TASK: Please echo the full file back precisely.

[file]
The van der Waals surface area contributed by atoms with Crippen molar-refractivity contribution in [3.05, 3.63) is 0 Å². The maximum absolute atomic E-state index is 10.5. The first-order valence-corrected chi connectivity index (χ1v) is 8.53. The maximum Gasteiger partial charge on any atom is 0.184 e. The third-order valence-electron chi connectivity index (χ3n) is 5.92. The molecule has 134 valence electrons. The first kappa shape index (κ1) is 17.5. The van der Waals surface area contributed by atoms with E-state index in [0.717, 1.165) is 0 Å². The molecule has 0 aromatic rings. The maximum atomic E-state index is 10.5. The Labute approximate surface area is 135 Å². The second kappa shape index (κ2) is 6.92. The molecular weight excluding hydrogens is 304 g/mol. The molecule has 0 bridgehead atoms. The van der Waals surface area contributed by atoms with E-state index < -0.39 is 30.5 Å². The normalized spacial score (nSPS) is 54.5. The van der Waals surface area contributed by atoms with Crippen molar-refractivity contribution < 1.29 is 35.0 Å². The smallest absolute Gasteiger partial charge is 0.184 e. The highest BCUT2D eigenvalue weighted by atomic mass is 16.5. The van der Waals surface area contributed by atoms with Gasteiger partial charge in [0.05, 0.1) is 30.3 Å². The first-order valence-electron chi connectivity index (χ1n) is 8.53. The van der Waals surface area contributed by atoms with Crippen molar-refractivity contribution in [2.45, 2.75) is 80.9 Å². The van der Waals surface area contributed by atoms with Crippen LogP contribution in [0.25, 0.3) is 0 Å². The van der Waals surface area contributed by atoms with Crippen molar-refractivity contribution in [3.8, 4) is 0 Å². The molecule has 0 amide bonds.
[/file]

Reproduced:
The van der Waals surface area contributed by atoms with Crippen molar-refractivity contribution in [3.05, 3.63) is 0 Å². The maximum absolute atomic E-state index is 10.5. The first-order valence-corrected chi connectivity index (χ1v) is 8.53. The maximum Gasteiger partial charge on any atom is 0.184 e. The third-order valence-electron chi connectivity index (χ3n) is 5.92. The molecule has 134 valence electrons. The first kappa shape index (κ1) is 17.5. The van der Waals surface area contributed by atoms with E-state index in [0.717, 1.165) is 0 Å². The molecule has 0 aromatic rings. The maximum atomic E-state index is 10.5. The Labute approximate surface area is 135 Å². The second kappa shape index (κ2) is 6.92. The molecular weight excluding hydrogens is 304 g/mol. The molecule has 0 bridgehead atoms. The van der Waals surface area contributed by atoms with E-state index < -0.39 is 30.5 Å². The normalized spacial score (nSPS) is 54.5. The van der Waals surface area contributed by atoms with Crippen molar-refractivity contribution < 1.29 is 35.0 Å². The smallest absolute Gasteiger partial charge is 0.184 e. The highest BCUT2D eigenvalue weighted by atomic mass is 16.5. The van der Waals surface area contributed by atoms with Gasteiger partial charge in [0.05, 0.1) is 30.3 Å². The first-order valence-electron chi connectivity index (χ1n) is 8.53. The van der Waals surface area contributed by atoms with Crippen molar-refractivity contribution in [2.45, 2.75) is 80.9 Å². The van der Waals surface area contributed by atoms with Crippen LogP contribution in [0.25, 0.3) is 0 Å². The van der Waals surface area contributed by atoms with Crippen molar-refractivity contribution in [3.8, 4) is 0 Å². The molecule has 0 amide bonds.